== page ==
Clever design means stoppers can be raised to separate the lowering aft portion of the terrace from the forward part, creating a seaworthy barrier for passage-making while allowing unrestricted water access at anchor. The hydraulic aft platform can be lowered both for launching a tender or as a submerged beach and swim platform, and the design allows not only for the carrying of a variety of water toys but also for a 3.9-metre tender.
The wallywhy150 will also offer her owners the capacity for extended cruising, with a range of around 400 miles promised at cruising speed. Powered by optional triple Volvo Penta IPS1350s, the 150 will be capable of a mile-chomping 23 knots top speed, with standard Volvo Penta IPS 1200s delivering 21 knots.
Moreover, she will be an exceptional sea boat. “She’s extremely stable,” says Bassani, “and that’s mostly down to her hull shape, but also down to her construction which uses carbon up top to reduce weight aloft.”
Of course, she is also offered with stabilisation to ensure comfort both underway and at rest. The combination of avant-garde looks, astonishing spaces and admirable performance perhaps explains why a concept like the wallywhy, which eschews boating convention, already boasts a growing fanbase among owners.
“The reach of the wallywhy range has already proven surprising because Wally has never been for everybody – we’re not afraid to push boundaries of design function, and we always take things to the extreme,” Bassani admits.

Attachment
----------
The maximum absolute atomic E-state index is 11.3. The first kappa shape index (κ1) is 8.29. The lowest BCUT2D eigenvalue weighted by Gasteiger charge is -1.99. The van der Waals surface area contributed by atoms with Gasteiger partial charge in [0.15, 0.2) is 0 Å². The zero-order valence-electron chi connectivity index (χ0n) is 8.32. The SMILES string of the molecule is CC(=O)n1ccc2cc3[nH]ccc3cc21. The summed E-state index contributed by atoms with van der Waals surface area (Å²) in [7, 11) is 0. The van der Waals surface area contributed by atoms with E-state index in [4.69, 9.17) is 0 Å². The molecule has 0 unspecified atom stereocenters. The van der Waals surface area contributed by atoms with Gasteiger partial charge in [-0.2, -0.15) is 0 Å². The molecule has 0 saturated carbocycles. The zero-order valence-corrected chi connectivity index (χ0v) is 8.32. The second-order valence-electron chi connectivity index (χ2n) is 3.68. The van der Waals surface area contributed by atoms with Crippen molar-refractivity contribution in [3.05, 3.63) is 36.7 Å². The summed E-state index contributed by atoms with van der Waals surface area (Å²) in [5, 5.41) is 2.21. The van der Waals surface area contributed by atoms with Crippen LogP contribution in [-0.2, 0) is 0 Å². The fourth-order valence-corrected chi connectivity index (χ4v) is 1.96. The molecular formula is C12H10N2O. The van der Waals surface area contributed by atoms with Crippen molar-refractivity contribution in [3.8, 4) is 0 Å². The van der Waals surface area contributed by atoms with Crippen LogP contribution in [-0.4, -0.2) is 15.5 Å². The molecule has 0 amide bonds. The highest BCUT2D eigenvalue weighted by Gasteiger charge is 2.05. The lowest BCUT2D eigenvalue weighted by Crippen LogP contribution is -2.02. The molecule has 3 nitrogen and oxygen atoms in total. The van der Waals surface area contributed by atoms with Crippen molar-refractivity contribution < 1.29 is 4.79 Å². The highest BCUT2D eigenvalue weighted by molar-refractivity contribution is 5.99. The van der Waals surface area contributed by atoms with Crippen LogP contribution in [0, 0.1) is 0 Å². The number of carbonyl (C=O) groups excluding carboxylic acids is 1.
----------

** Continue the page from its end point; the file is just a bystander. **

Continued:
“But the surprising thing is that a lot of clients who visited the wallywhy200 were very surprised by the volume you get inside, the usability, and the shock of the exterior space, and then it all starts to make sense to them,” he continues. “A lot come back after seeing other boats saying nothing else compares to it, and we believe the wallywhy150, because of what it offers for a 23.99-metre yacht, will garner an even stronger reaction.”
Adds de Vivo, “Like with all new Wallys, the wallywhy150 is revolutionary and it has to be seen, touched, felt and experienced first-hand – it’s very hard to judge without being on board. The spaces and the volumes are incredible. The saloon, for example, is over 2.5 metres high,” he continues, “which is crazy when you think about it because it’s a boat under 24 metres – you don’t even get that on a 70-metre yacht.
“And the deckhead there is curved fore-and-aft and transversally, creating a dome-like effect – it’s just incredible and you have to see it to believe it. We asked a lot to our engineers but when you find those solutions you start to see new opportunities and innovative ideas, like the deckhead, start to evolve. It all comes together and the result is something really new in this highly competitive size range.”